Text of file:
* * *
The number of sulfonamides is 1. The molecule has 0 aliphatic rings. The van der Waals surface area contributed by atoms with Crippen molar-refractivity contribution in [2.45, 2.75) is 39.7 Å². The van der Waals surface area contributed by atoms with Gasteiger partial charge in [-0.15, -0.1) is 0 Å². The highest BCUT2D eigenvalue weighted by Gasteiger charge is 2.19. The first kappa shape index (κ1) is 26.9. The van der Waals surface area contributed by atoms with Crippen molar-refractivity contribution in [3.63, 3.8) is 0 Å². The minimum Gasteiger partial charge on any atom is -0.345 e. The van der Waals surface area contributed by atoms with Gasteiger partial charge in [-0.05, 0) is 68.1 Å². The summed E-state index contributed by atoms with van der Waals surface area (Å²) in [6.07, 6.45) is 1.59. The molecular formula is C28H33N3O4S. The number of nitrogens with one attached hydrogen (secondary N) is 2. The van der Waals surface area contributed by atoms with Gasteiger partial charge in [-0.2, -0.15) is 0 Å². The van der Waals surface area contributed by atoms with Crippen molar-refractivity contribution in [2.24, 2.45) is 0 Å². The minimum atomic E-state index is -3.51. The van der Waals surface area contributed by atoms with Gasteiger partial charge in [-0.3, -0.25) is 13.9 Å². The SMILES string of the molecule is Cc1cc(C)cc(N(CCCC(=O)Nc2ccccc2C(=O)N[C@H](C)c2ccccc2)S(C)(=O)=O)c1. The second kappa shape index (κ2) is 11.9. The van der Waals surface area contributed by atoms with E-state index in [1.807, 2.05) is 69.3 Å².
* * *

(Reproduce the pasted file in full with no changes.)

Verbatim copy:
The number of sulfonamides is 1. The molecule has 0 aliphatic rings. The van der Waals surface area contributed by atoms with Crippen molar-refractivity contribution in [2.45, 2.75) is 39.7 Å². The van der Waals surface area contributed by atoms with Gasteiger partial charge in [-0.15, -0.1) is 0 Å². The highest BCUT2D eigenvalue weighted by Gasteiger charge is 2.19. The first kappa shape index (κ1) is 26.9. The van der Waals surface area contributed by atoms with Crippen molar-refractivity contribution in [3.63, 3.8) is 0 Å². The minimum Gasteiger partial charge on any atom is -0.345 e. The van der Waals surface area contributed by atoms with Gasteiger partial charge in [-0.05, 0) is 68.1 Å². The summed E-state index contributed by atoms with van der Waals surface area (Å²) in [6.07, 6.45) is 1.59. The molecular formula is C28H33N3O4S. The number of nitrogens with one attached hydrogen (secondary N) is 2. The van der Waals surface area contributed by atoms with Gasteiger partial charge in [-0.2, -0.15) is 0 Å². The van der Waals surface area contributed by atoms with Crippen molar-refractivity contribution in [2.24, 2.45) is 0 Å². The minimum atomic E-state index is -3.51. The van der Waals surface area contributed by atoms with Gasteiger partial charge in [-0.3, -0.25) is 13.9 Å². The SMILES string of the molecule is Cc1cc(C)cc(N(CCCC(=O)Nc2ccccc2C(=O)N[C@H](C)c2ccccc2)S(C)(=O)=O)c1. The second kappa shape index (κ2) is 11.9. The van der Waals surface area contributed by atoms with E-state index in [1.807, 2.05) is 69.3 Å².